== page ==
human error

16May12

In honor of the May 5th shutdown of every last nuclear power plant in Japan for the first time in 42 years, I wore the “nuke free” t-shirt that I bought on my visit to Hiroshima just over a year ago. Anti-nuclear sentiment in Japan is continuing to grow, with even business-minded politicians such as Toru Hashimoto, Osaka’s Mayor, calling for a delay in the restart of the Oi nuclear plant located in Fukui Prefecture.  The Oi plant, and several others, are located precariously close to Lake Biwa, the largest freshwater lake in Japan.  Lake Biwa provides drinking water for 15 million residents in the Kansai area (including myself) and if it were to become contaminated in a nuclear disaster the consequences are almost too unthinkable to imagine.

The battle to restart Japan’s nuclear power plants currently hinges on the prospect of power shortages during the peak usage months of July and August when both the temperature and humidity soar.  KEPCO, the corporation in charge of providing power to the Kansai region, initially claimed that it expected power shortages of up to 30% during the summer months unless the reactors were restarted.  This, however, didn’t take into account any of the measures to save power that have been proposed, and under pressure from the governments of Osaka, Kyoto, and Kobe, the most recent figure has been revised to somewhere between 5% and 15%, depending on how high summer temperatures get and how effective the power saving measures put into place turn out to be.

Although critics of the anti-nuclear movement often claim that there’s no possible way to replace the power generated by Japan’s nuclear power plants, it’s worth remembering that only about 25% of Japan’s overall power generation comes from nuclear plants even though it ranks third in the world, after France and the US, for the number of nuclear plants in operation before March of 2011.  Reducing my personal electricity use by 25% would simply be a matter of generating good conservation habits around the home — not leaving lights on when I don’t need them, using the air conditioners in the house less, replacing incandescent bulbs with LED lights, etc.  I think it would barely be a strain, and I’m certainly willing to sweat a little more during the summer months in order to help kill Kansai’s dependence on nuclear power.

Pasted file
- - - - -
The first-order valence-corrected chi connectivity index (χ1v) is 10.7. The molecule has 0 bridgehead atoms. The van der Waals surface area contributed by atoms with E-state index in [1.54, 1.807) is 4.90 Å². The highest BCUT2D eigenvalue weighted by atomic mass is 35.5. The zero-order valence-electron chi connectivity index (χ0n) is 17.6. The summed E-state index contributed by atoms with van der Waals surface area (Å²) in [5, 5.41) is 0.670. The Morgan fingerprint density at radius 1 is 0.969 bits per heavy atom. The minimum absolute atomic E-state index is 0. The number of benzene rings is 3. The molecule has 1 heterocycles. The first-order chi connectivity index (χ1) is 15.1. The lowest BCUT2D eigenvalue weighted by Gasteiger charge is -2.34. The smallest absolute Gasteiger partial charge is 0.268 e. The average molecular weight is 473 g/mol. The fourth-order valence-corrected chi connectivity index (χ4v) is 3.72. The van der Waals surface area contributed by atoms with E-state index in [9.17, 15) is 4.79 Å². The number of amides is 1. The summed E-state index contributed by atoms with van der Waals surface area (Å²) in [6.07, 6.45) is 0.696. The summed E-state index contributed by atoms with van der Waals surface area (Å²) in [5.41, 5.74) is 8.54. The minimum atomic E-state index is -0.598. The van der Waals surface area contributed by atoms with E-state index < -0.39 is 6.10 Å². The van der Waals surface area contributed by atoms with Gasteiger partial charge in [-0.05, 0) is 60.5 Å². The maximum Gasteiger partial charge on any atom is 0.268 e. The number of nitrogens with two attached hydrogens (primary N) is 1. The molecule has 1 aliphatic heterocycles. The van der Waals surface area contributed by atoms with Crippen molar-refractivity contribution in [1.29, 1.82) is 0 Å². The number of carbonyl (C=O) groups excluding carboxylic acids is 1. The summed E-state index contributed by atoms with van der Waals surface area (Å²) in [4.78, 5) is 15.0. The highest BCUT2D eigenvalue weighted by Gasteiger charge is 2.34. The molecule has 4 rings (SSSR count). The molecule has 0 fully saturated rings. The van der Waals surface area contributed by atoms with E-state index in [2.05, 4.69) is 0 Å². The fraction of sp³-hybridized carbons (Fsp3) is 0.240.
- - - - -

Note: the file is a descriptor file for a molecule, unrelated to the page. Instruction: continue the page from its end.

Of course, it’s not nearly enough to simply shut Japan’s reactors down.  An even more pressing problem is the cleanup of the waste storage pools where spent nuclear fuel rods are contained.  These pools are extremely dangerous, and according to some experts on nuclear power, the storage pools at the Fukushima plant could potentially unleash a second round of radioactive explosions that would dwarf the impact of the initial Fukushima disaster.  Because it’s becoming clear that the seismic fault lines in Japan are more unstable than previously thought, with long inactive faults unexpectedly becoming active (including a fault that runs directly the Fukushima plant), it’s imperative to begin the task of cleaning out the storage pools and putting the rods into dry cask storage (the safest type of storage currently available).  This may be expensive in the short term, but the potential for catastrophe in the long term easily warrants the expense.  The idea that you can safely keep pools of highly volatile radioactive waste intact for the thousands of years it will take for them to cool down is absurd on its face, even when you don’t take seismic activity into account.  There’s not a nation on the planet that has yet survived for as long as these pools will need to remain intact for the waste inside to become safe.